Raila and OKA leaders are keen on the support of the Mount Kenya business community. Since 2007, this community has always backed a presidential candidate from the region and this has always propelled the individual to win the election. Kibaki was a beneficiary of the business community’s support in 2007, while Kenyatta gained from this backing in 2013 and 2017.
Ruto is however taking a different approach. “I can’t go for an interview in a hotel, I will come to the people for an interview by the voter,” Ruto told a gathering in Laikipia on 9 October.
Aside from the mountain and the Rift valley regions, other blocs are positioning to register as many voters for what will be political negotiations.
- Nyanza region for instance, which has six counties (Siaya, Kisumu, Homa Bay, Migori, Kisii and Nyamira) could register 3.7 million voters if an estimated one million new voters enlist. Nyanza has predominantly backed Raila since the 2007 general election.
- Western Kenya’s four counties (Vihiga, Bungoma, Kakamega and Busia) could raise its stakes to 2.6 million registered voters should more than 700,000 new voters sign up. Vihiga County is home to Mudavadi, leader of the Amani National Congress (ANC) and a presidential hopeful.
For presidential contenders to be assured of a formidable run in Kenya, they require a convincing backing from their home region. Western Kenya, however, is a battlefield where Raila has wielded significant influence in previous elections (2007, 2013 and 2017).
Surviving the game of numbers
The Coast region is hoping to enlist over 600,000 new voters to raise its stakes to 2.3 million. It has some of the poorest and least educated populations – in Mombasa, Kwale, Kilifi, Tana River, Lamu and Taita Taveta counties – despite its recognition as a top tourism destination and gateway to the Kenyan economy through the Mombasa port.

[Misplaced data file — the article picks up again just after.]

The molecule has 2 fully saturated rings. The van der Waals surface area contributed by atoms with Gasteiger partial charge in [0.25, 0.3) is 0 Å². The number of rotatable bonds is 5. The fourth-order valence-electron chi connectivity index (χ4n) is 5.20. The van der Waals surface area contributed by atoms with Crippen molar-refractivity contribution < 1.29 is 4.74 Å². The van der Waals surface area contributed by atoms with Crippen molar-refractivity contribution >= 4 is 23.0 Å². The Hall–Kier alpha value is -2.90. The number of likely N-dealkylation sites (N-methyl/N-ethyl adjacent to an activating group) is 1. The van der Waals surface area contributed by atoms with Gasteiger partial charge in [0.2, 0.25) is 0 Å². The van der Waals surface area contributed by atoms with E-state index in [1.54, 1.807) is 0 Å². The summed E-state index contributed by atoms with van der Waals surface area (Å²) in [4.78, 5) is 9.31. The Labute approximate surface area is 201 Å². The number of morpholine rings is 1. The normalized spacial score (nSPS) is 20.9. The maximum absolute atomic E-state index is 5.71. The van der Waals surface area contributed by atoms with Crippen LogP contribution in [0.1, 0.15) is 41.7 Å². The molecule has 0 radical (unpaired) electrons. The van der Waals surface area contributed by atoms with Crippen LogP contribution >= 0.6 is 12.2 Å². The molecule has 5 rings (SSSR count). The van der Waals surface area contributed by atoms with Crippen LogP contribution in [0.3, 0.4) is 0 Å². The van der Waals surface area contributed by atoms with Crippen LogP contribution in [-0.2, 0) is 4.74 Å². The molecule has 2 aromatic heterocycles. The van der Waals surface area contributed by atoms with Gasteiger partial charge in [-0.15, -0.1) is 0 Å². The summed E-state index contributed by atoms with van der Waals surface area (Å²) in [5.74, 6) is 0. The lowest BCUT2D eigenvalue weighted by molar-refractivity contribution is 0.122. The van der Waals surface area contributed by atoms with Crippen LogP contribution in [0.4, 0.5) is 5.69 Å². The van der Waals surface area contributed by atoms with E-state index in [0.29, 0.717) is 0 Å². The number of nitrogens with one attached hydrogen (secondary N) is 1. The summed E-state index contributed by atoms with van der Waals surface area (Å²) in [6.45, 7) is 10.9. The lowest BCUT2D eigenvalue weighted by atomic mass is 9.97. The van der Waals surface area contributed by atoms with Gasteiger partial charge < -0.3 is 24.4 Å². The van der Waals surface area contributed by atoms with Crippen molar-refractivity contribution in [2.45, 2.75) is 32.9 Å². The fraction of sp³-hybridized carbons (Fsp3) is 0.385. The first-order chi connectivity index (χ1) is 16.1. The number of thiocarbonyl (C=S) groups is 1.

Mombasa Governor Hassan Joho has been urging residents to raise their political bargaining chip. The second time governor, who will be completing his tenure in 2022, is billing for national politics under Raila’s ODM party.
On the other hand, the Ukambani region (comprising Machakos, Makueni and Kitui counties) has consistently voted with Musyoka, a former vice president and leader of the Wiper Democratic Movement. It could raise its voting numbers to over two million should more than 560,000 new voters enlist.
[…] the votes are still significant for a presidential election that can be decided by just one vote above the 50% mark, as per the constitutional threshold.
For the North Eastern region (that encompasses Mandera, Wajir and Garissa counties) 185,000 new voters would raise its voting population to 687,000. Though not as high a number as other regions, the votes are still significant for a presidential election that can be decided by just one vote above the 50% mark, as per the constitutional threshold.
A winning candidate must also secure at least 25% of the valid votes in at least 24 counties across the country.
In the 2017 presidential election, Kenyatta garnered 8.2 million votes against Raila’s 6.7 million. Kenyatta had secured 35 counties with more than quarter of their vote, while Raila secured 29. However, the Supreme Court of Kenya nullified that election forcing a repeat poll in October that year.
A starved commission
For the IEBC though, theirs is a statutory assignment: to ensure every eligible Kenyan is given an opportunity to decide at the ballot. Wafula Chebukati, the commission’s chairperson, has decried lack of adequate resources to finance the voter listing exercise.
“The commission’s budget is Ksh40.9bn ($369m), the allocation we have by the National Treasury is Ksh26.5bn,” Chebukati says. “…we have a deficit of Ksh14.5bn which must be bridged by the relevant authority.”
The impact of the deficit is already being felt in the commission’s deployment of voter registration kits, which have been cut down by half. “We have allocated three kits per ward, which will be going round,” Chebukati says. “We hope to hit our target. If we don’t then we shall be doing mass voter registration next year in January.”
Thomas Letangule, a former commissioner of the IEBC, defends the commission’s budget. “[As] much as we have constraints of funds to do other things for the country, we should concentrate on ensuring IEBC is well funded for them to run their programmes as per the law.”
Mahiri Zaja, who served as the commission’s vice chairperson between November 2011 and October 2016, agrees. “When you put pressure on [the] IEBC and they are unable to deliver [for lack of resources] and still you want to throw stones at them, we are not being fair as Kenyans.”